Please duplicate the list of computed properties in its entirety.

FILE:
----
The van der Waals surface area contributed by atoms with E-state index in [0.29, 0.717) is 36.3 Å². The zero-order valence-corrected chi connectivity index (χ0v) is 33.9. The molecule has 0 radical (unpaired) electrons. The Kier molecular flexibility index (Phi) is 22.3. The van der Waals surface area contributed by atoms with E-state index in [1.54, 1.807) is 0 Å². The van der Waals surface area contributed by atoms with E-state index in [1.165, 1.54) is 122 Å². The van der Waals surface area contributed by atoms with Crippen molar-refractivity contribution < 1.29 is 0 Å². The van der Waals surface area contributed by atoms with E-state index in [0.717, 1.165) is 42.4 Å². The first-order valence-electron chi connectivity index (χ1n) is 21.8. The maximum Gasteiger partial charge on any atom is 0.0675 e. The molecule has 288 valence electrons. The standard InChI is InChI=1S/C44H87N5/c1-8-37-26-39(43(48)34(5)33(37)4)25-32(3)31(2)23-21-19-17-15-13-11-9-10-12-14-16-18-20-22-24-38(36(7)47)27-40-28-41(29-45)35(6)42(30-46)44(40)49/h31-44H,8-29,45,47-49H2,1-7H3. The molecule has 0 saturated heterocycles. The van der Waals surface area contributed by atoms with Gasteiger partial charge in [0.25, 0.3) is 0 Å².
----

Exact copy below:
The van der Waals surface area contributed by atoms with E-state index in [0.29, 0.717) is 36.3 Å². The zero-order valence-corrected chi connectivity index (χ0v) is 33.9. The molecule has 0 radical (unpaired) electrons. The Kier molecular flexibility index (Phi) is 22.3. The van der Waals surface area contributed by atoms with E-state index in [1.54, 1.807) is 0 Å². The van der Waals surface area contributed by atoms with E-state index in [1.165, 1.54) is 122 Å². The van der Waals surface area contributed by atoms with Crippen molar-refractivity contribution < 1.29 is 0 Å². The van der Waals surface area contributed by atoms with E-state index in [0.717, 1.165) is 42.4 Å². The first-order valence-electron chi connectivity index (χ1n) is 21.8. The maximum Gasteiger partial charge on any atom is 0.0675 e. The molecule has 288 valence electrons. The standard InChI is InChI=1S/C44H87N5/c1-8-37-26-39(43(48)34(5)33(37)4)25-32(3)31(2)23-21-19-17-15-13-11-9-10-12-14-16-18-20-22-24-38(36(7)47)27-40-28-41(29-45)35(6)42(30-46)44(40)49/h31-44H,8-29,45,47-49H2,1-7H3. The molecule has 0 saturated heterocycles. The van der Waals surface area contributed by atoms with Gasteiger partial charge in [0.25, 0.3) is 0 Å².